An alternate option for those who are seriously jetlagged is to watch  Aqua Luna, the boat with the three red sails from the piers, eat at one of the multiple excellent eateries in Central and tuck in early. Maks noodles on Wellington street famous for its fresh noodles, Sung King Kee Noodle on Gage street famous for fish balls, Yi Jiang Nan on Staunton Street in the heart of SoHo come well recommended from multiple online sources. You can even pick up a bottle of sparkling wine from one of the hundreds of 7-Elevens and watch a Hong Kong Kung Fu movie on cable TV.

Day 2:

Man Mo temple

Man Mo temple

8:30 a.m.: Get breakfast congee at Lau Fu Kee Noodle Shop. Located at 140 Des Voeux Road in Central, it is an easy walk from Lan Kwai Fong Hotel. Otherwise it can be accessed using MTR – get off at Sheung walng station and take exit E2.  The master chef starts the daily preparation at 3:00 a.m. to turns out bowls of tasty soft-textured congee. Specially recommended is congee with preserved eggs and lean meat.

10:00 a.m.: Walk to the old Man Mo temple – one of Hong Kong’s oldest temples. Somber on the outside, the temple glitters in colors of gold and red on the inside.  An array of exhaust fans are not sufficient to take away all the fragrant smoke created by the slowly and constantly burning incense that hang like chandeliers from the ceiling.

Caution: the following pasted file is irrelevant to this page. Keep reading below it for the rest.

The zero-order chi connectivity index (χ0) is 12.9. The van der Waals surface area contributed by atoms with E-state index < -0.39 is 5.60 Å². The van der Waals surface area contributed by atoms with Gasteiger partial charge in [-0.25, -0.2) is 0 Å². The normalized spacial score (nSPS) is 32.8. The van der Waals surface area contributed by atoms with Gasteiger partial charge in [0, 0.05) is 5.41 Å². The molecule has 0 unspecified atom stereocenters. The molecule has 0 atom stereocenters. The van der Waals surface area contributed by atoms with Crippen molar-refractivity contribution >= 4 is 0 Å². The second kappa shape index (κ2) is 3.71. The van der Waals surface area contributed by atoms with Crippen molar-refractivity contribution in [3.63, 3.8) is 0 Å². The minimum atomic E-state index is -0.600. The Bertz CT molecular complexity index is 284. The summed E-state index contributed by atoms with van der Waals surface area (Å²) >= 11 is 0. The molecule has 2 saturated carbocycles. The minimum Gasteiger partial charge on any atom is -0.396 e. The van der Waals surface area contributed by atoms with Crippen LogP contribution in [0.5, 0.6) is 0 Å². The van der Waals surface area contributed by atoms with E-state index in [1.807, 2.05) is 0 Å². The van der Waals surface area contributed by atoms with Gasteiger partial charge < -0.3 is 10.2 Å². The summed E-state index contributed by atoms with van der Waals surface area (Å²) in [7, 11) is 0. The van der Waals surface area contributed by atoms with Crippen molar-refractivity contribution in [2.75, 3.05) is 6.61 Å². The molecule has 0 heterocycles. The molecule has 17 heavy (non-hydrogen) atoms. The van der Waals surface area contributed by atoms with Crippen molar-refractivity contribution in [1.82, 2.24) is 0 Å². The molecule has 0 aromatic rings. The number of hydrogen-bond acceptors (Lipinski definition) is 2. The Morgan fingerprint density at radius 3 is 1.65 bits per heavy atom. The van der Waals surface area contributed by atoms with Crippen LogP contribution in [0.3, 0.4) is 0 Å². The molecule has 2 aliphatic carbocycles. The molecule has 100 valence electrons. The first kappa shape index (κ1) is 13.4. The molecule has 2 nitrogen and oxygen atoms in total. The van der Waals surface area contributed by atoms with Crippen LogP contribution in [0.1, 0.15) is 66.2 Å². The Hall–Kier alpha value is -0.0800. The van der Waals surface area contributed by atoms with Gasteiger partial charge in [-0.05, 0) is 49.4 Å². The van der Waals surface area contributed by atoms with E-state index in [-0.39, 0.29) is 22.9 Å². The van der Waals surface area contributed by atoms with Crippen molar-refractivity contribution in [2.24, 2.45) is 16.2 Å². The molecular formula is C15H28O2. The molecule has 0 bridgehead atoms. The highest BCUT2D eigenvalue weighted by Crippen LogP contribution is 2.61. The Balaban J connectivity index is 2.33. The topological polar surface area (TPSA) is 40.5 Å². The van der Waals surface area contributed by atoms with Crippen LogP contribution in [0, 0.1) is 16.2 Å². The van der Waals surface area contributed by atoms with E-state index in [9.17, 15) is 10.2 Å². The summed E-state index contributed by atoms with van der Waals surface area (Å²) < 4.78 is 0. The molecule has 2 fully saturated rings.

11:00 a.m.: Walk back via Gough street, there are some modern and traditional restaurants that are popular among the locals. If all this walking has built up an appetite, take note that Kau Kee is well known for its beef briskets – crunchy beef brisket in broth costs HKG $70 and curried beef brisket and tendons cost HKG $46 only. Yum! Also, find side by side fancy home design shops and old printing shops.

From Victoria Peak

From Victoria Peak

Check out of your hotel. Your hotel will hold your luggage safely while you enjoy the city for a few more hours.

12:00 p.m.: Take the mid-level escalator to the very top. Stop at SoHo for a lunch. Walk the triangle of streets – Staunton, Elgin and Shelley – for upmarket international restaurants and bars. You can hang around in this fashionable district drinking a Mojito or walk to the Peak Tram station at 33 Garden street (a 15 minute walk) and queue up like hundred others to do the top most touristy thing to do in Hong Kong.

5:00 p.m. : Collect your luggage and head back to IFC mall for Airport express back to the airport. If time permits, you can have a Michelin starred meal at Lei Gardens at the IFC mall. Otherwise, eat dinner at Maxim’s outpost at the airport.

Also check out NYT recommendation for a weekend in Hong Kong.

About these ads

Written by locomotoring

January 12, 2010 at 3:12 pm

Leave a Reply

Fill in your details below or click an icon to log in:

WordPress.com Logo

You are commenting using your WordPress.com account. Log Out / Change )

Twitter picture

You are commenting using your Twitter account. Log Out / Change )

Facebook photo

You are commenting using your Facebook account. Log Out / Change )

Google+ photo

You are commenting using your Google+ account. Log Out / Change )

Connecting to %s

Follow

Get every new post delivered to your Inbox.

Join 32 other followers

%d bloggers like this: